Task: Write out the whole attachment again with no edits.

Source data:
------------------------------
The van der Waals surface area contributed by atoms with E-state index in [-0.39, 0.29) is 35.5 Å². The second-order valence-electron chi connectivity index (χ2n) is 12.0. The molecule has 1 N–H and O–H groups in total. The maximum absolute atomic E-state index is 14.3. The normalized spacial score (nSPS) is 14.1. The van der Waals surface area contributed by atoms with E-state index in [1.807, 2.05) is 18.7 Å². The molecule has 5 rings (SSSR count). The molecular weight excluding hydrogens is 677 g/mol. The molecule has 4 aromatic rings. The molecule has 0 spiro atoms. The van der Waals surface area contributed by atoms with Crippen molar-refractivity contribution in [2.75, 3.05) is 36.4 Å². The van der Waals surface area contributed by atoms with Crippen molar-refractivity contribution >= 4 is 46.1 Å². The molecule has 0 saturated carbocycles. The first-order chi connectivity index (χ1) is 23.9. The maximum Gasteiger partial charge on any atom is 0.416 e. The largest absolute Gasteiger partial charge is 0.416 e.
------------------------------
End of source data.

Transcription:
The van der Waals surface area contributed by atoms with E-state index in [-0.39, 0.29) is 35.5 Å². The second-order valence-electron chi connectivity index (χ2n) is 12.0. The molecule has 1 N–H and O–H groups in total. The maximum absolute atomic E-state index is 14.3. The normalized spacial score (nSPS) is 14.1. The van der Waals surface area contributed by atoms with E-state index in [1.807, 2.05) is 18.7 Å². The molecule has 5 rings (SSSR count). The molecular weight excluding hydrogens is 677 g/mol. The molecule has 4 aromatic rings. The molecule has 0 spiro atoms. The van der Waals surface area contributed by atoms with Crippen molar-refractivity contribution in [2.75, 3.05) is 36.4 Å². The van der Waals surface area contributed by atoms with Crippen molar-refractivity contribution >= 4 is 46.1 Å². The molecule has 0 saturated carbocycles. The first-order chi connectivity index (χ1) is 23.9. The maximum Gasteiger partial charge on any atom is 0.416 e. The largest absolute Gasteiger partial charge is 0.416 e.